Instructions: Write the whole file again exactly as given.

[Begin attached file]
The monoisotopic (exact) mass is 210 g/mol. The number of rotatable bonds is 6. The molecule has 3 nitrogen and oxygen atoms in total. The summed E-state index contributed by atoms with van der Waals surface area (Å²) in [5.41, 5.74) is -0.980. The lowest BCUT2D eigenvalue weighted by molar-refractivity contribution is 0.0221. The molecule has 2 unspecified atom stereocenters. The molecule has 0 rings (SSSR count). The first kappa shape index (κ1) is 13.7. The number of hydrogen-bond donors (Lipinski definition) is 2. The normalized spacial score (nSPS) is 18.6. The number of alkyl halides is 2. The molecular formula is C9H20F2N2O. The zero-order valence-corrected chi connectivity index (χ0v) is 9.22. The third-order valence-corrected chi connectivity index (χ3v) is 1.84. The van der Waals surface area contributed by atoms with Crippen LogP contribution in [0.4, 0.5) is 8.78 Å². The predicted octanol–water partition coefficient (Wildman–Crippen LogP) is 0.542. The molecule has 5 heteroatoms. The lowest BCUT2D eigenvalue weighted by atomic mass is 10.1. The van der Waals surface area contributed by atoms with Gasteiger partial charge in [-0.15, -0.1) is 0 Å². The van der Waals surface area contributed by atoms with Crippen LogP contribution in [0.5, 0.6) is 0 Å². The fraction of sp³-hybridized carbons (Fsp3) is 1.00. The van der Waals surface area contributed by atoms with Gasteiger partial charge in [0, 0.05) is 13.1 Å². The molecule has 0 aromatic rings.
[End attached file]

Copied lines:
The monoisotopic (exact) mass is 210 g/mol. The number of rotatable bonds is 6. The molecule has 3 nitrogen and oxygen atoms in total. The summed E-state index contributed by atoms with van der Waals surface area (Å²) in [5.41, 5.74) is -0.980. The lowest BCUT2D eigenvalue weighted by molar-refractivity contribution is 0.0221. The molecule has 2 unspecified atom stereocenters. The molecule has 0 rings (SSSR count). The first kappa shape index (κ1) is 13.7. The number of hydrogen-bond donors (Lipinski definition) is 2. The normalized spacial score (nSPS) is 18.6. The number of alkyl halides is 2. The molecular formula is C9H20F2N2O. The zero-order valence-corrected chi connectivity index (χ0v) is 9.22. The third-order valence-corrected chi connectivity index (χ3v) is 1.84. The van der Waals surface area contributed by atoms with Crippen LogP contribution in [0.4, 0.5) is 8.78 Å². The predicted octanol–water partition coefficient (Wildman–Crippen LogP) is 0.542. The molecule has 5 heteroatoms. The lowest BCUT2D eigenvalue weighted by atomic mass is 10.1. The van der Waals surface area contributed by atoms with Gasteiger partial charge in [-0.15, -0.1) is 0 Å². The van der Waals surface area contributed by atoms with Crippen LogP contribution in [0.5, 0.6) is 0 Å². The fraction of sp³-hybridized carbons (Fsp3) is 1.00. The van der Waals surface area contributed by atoms with Gasteiger partial charge in [0, 0.05) is 13.1 Å². The molecule has 0 aromatic rings.